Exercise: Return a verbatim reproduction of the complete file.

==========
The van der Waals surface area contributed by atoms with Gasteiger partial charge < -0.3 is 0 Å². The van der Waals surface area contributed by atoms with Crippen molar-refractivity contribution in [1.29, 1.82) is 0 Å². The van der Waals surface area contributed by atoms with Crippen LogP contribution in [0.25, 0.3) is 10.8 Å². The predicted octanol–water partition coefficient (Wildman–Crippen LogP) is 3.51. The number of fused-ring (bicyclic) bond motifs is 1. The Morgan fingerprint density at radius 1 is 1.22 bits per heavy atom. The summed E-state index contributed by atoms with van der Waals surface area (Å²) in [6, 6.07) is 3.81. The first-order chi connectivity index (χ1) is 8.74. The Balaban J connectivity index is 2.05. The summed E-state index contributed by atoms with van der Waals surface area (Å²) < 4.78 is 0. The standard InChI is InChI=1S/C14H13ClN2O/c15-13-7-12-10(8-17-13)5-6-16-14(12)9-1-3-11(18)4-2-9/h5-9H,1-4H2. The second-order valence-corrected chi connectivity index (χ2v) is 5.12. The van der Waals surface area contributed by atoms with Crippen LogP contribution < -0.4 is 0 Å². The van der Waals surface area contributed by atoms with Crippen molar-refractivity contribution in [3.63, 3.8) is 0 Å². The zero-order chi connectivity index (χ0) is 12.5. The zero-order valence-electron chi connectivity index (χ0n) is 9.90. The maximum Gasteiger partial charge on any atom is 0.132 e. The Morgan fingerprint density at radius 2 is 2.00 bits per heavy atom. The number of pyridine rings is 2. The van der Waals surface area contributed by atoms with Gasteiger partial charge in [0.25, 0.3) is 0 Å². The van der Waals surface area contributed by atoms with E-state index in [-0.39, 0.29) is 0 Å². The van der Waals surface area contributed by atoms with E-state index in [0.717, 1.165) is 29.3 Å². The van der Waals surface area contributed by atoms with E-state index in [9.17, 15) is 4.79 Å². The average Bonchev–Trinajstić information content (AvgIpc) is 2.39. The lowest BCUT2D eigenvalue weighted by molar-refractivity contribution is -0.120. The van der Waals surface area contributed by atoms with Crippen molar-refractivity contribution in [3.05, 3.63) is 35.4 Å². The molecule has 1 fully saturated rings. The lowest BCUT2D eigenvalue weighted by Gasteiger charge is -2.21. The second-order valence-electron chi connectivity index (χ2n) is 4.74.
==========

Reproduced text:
The van der Waals surface area contributed by atoms with Gasteiger partial charge < -0.3 is 0 Å². The van der Waals surface area contributed by atoms with Crippen molar-refractivity contribution in [1.29, 1.82) is 0 Å². The van der Waals surface area contributed by atoms with Crippen LogP contribution in [0.25, 0.3) is 10.8 Å². The predicted octanol–water partition coefficient (Wildman–Crippen LogP) is 3.51. The number of fused-ring (bicyclic) bond motifs is 1. The Morgan fingerprint density at radius 1 is 1.22 bits per heavy atom. The summed E-state index contributed by atoms with van der Waals surface area (Å²) in [6, 6.07) is 3.81. The first-order chi connectivity index (χ1) is 8.74. The Balaban J connectivity index is 2.05. The summed E-state index contributed by atoms with van der Waals surface area (Å²) < 4.78 is 0. The standard InChI is InChI=1S/C14H13ClN2O/c15-13-7-12-10(8-17-13)5-6-16-14(12)9-1-3-11(18)4-2-9/h5-9H,1-4H2. The second-order valence-corrected chi connectivity index (χ2v) is 5.12. The van der Waals surface area contributed by atoms with Crippen LogP contribution < -0.4 is 0 Å². The van der Waals surface area contributed by atoms with Crippen molar-refractivity contribution in [3.63, 3.8) is 0 Å². The zero-order chi connectivity index (χ0) is 12.5. The zero-order valence-electron chi connectivity index (χ0n) is 9.90. The maximum Gasteiger partial charge on any atom is 0.132 e. The Morgan fingerprint density at radius 2 is 2.00 bits per heavy atom. The number of pyridine rings is 2. The van der Waals surface area contributed by atoms with Gasteiger partial charge in [0.25, 0.3) is 0 Å². The van der Waals surface area contributed by atoms with E-state index in [-0.39, 0.29) is 0 Å². The van der Waals surface area contributed by atoms with E-state index in [0.717, 1.165) is 29.3 Å². The van der Waals surface area contributed by atoms with E-state index in [9.17, 15) is 4.79 Å². The average Bonchev–Trinajstić information content (AvgIpc) is 2.39. The lowest BCUT2D eigenvalue weighted by molar-refractivity contribution is -0.120. The van der Waals surface area contributed by atoms with Crippen molar-refractivity contribution in [3.05, 3.63) is 35.4 Å². The molecule has 1 fully saturated rings. The lowest BCUT2D eigenvalue weighted by Gasteiger charge is -2.21. The second-order valence-electron chi connectivity index (χ2n) is 4.74.